Another budget cycle is upon us, and philanthropy's involvement in understanding the budget process and how to be participate in the budget debate is key to ensuring programs that work to prevent and end homelessness remain adequately funded. Steve Berg, Vice President for Programs and Policy at the National Alliance to End Homelessness, and Martha Toll, Executive Director at the Butler Family Fund dive into why the budget matters and what to do about it.
The federal budget is the critical source of funding for state and local efforts to end homelessness. While philanthropy contributes nearly $400 million towards housing and shelter initiatives, it pales in comparison to the Department of Housing and Urban Development (HUD) budget of almost $46 billion. These dollars have been well spent; between 2007 and 2016, homelessness rates have dropped 15 percent, despite the intervening economic crisis. Additionally, between 2010 and 2016, point-in-time counts have shown a substantial decrease of 56 percent in veterans homelessness.
The programs that receive federal homelessness funding have a strong reputation in Congress for good results and a positive payoff. Even with this progress, however, much more needs to be done. The National Alliance to End Homelessness has called for an increase of $217 million in HUD’s Homeless Assistance line item so that local Continuums of Care can be funded to house an additional 40,000 people experiencing homelessness.
The Budget Process
Since the U.S. Congress decides how much gets spent on what, this year more than ever, it is important to understand the federal budget process. To begin, there are two kinds of government spending:
- discretionary, where annual appropriations bills determine the amount each year; and
- mandatory, where the amount is fixed by law separate from the appropriations process. While most spending is mandatory (including Social Security, Medicare, and other large entitlements), all major HUD programs—and nearly all targeted homelessness programs in other agencies—are discretionary.
Congress’s first step for the next fiscal year (FY 2018), which begins October 1, 2017, is to determine a top-line total for discretionary spending. This is key; over the years stingy overall funding has meant less money for homelessness programs.
This year it starts with the Budget Control Act of 2011, which set separate discretionary spending caps for defense and nondefense spending. The “sequestration-level caps” refer to the caps set in the Budget Control Act. A previous deal to raise those caps has expired. Thus, if nothing changes, there could be only very small increases over FY17 for nondefense programs, despite increased costs in many categories.
By increasing defense and cutting non-defense, the Trump Administration’s recently released budget proposal keeps overall amounts the same as in the Budget Control Act. This results in extremely low proposed spending levels for a range of items, including cuts to homeless assistance and much deeper cuts to other housing programs.
This proposal has not received a positive response in Congress. More likely, the appropriators will start with the sequestration caps, and see if they can pass bills at that level. Because so many members of Congress support higher spending for at least some parts of government—defense and/or non-defense—those efforts could stall. If history is any guide, at some point during the year there may be increasing pressure for another two-year budget deal, increasing discretionary caps by paying with offsets from cuts in mandatory spending. This scenario is similar to what happened two years ago. If it happens, it will make positive funding for homelessness programs more likely.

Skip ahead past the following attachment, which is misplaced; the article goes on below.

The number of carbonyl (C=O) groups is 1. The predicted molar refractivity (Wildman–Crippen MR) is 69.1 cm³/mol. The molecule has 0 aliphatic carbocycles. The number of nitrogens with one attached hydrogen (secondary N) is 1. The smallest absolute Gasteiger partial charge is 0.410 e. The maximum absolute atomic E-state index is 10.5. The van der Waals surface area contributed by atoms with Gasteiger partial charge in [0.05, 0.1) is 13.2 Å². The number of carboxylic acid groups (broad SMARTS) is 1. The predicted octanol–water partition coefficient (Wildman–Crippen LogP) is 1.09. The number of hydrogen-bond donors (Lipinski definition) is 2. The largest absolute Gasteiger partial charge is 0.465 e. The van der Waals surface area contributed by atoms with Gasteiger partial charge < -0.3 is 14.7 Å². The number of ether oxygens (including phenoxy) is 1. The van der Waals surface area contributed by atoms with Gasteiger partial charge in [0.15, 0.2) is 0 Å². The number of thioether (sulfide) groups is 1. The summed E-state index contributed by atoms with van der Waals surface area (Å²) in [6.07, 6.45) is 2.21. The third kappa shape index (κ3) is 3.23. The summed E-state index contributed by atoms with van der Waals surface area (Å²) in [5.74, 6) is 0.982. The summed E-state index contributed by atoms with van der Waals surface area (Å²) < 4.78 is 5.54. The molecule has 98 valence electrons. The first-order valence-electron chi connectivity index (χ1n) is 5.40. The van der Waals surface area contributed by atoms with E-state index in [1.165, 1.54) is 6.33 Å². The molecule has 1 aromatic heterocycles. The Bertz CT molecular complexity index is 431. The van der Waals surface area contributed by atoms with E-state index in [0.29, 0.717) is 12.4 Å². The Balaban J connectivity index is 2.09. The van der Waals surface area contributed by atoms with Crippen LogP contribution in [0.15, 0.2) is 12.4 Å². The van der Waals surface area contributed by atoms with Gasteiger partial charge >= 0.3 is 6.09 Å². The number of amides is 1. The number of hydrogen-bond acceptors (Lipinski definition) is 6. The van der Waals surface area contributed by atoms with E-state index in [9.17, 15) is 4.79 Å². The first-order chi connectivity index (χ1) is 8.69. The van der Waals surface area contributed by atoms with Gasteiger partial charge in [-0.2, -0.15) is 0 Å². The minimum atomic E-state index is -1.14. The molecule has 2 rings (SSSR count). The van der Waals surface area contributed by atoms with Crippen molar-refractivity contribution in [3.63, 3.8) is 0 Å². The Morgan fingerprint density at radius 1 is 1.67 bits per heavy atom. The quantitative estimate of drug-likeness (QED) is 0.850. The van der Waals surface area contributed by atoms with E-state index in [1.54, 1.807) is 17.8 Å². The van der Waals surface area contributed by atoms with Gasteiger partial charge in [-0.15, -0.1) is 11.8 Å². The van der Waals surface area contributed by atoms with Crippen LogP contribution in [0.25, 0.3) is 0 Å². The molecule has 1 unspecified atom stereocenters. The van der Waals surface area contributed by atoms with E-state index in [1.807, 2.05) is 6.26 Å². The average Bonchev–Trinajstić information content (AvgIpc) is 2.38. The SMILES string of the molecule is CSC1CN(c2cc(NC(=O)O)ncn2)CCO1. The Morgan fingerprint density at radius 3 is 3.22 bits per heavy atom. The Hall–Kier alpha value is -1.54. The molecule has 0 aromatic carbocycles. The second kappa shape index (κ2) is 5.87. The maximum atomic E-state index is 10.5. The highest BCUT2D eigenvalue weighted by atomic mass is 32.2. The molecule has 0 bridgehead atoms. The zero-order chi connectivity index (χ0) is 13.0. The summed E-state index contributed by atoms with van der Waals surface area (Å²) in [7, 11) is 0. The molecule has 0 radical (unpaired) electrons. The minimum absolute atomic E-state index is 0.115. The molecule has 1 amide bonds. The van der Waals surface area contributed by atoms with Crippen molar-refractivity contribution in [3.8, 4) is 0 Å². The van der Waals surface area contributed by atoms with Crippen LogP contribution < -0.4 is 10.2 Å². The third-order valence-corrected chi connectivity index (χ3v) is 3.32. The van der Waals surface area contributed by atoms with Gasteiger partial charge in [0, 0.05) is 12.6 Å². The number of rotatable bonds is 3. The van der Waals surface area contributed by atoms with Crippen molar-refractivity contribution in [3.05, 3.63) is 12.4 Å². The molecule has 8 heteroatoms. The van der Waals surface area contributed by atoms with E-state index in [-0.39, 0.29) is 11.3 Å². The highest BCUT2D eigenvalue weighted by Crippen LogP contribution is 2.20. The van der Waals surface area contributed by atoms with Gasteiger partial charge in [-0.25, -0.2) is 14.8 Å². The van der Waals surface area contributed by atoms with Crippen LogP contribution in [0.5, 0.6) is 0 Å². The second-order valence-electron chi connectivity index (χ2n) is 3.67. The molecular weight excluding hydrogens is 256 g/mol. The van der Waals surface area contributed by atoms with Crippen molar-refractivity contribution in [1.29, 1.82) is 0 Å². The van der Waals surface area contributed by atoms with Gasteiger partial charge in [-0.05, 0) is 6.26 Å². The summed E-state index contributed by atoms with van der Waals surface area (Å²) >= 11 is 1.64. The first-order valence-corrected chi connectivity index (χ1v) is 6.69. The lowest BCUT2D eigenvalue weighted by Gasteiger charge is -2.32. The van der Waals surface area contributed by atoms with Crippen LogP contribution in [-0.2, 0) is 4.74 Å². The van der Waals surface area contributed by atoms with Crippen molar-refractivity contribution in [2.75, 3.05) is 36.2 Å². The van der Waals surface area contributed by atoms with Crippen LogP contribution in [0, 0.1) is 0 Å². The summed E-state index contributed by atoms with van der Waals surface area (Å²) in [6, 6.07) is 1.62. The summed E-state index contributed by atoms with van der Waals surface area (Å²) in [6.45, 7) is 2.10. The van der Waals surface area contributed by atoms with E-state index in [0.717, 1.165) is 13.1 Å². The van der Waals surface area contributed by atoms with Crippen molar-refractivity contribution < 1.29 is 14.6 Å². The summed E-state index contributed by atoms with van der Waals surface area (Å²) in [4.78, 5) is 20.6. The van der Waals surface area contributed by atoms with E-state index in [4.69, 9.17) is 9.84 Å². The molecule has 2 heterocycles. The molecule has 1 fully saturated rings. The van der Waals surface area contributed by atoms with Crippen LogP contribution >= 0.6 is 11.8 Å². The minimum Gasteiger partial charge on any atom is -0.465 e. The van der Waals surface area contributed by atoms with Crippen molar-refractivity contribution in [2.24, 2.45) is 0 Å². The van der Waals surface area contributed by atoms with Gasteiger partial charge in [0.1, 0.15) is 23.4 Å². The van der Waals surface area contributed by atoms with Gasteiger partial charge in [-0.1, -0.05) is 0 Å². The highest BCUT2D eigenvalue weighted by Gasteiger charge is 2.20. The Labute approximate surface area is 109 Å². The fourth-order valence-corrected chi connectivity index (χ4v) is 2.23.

What Funders Can Do
Throughout the process, it is essential for Members of Congress to understand how funding affects the front line work happening in local communities. When HUD funding goes up, good things happen. When it goes down, more people experience homelessness. Foundations themselves can speak up, and they can fund their grantees to do the same. Together, we can educate and remind Members of Congress and other policy makers that the programs they pay for are not only cost-effective, but have a critical impact on the most vulnerable people in their communities. Members of Congress should know that when they spend money on homelessness programs, their communities are much better off.
Check out the resources below on the FY18 budget and ways philanthropy can be involved in advocacy around the budget. Philanthropy has a key role to play. Now is the time to use our voices, influence, and expertise.
Melville Charitable Trust: Stand up, Speak up: Three resources for getting involved in the budget debates today
Funders Together Webinar: Advocacy Update – What We Know and Where We Are Going
Funders Together Webinar: Advocacy 101 for Funders
Policy Priorities for the New Administration
National Alliance to End Homelessness FY18 Budget Proposal Rundown
National Alliance to End Homelessness Discretionary Homelessness Budget Chart
Steve Berg, Vice President for Programs and Policy, specializes in employment, economic development and human services, and the crossover between those issues and housing. Steve came to the Alliance from the Center on Budget and Policy Priorities, where he worked on state-level welfare reform and employment. Before coming to Washington, he spent 14 years as a legal services attorney in California and Connecticut, working on housing, government benefits, employment and family integrity.
Martha Toll is the Executive Director of the Butler Family Fund, a path-breaking philanthropy focused on ending homelessness and on reforming the criminal justice system with an emphasis on abolishing the extreme sentences of juvenile life without parole and the US death penalty. Martha is also a board member of Funders Together.
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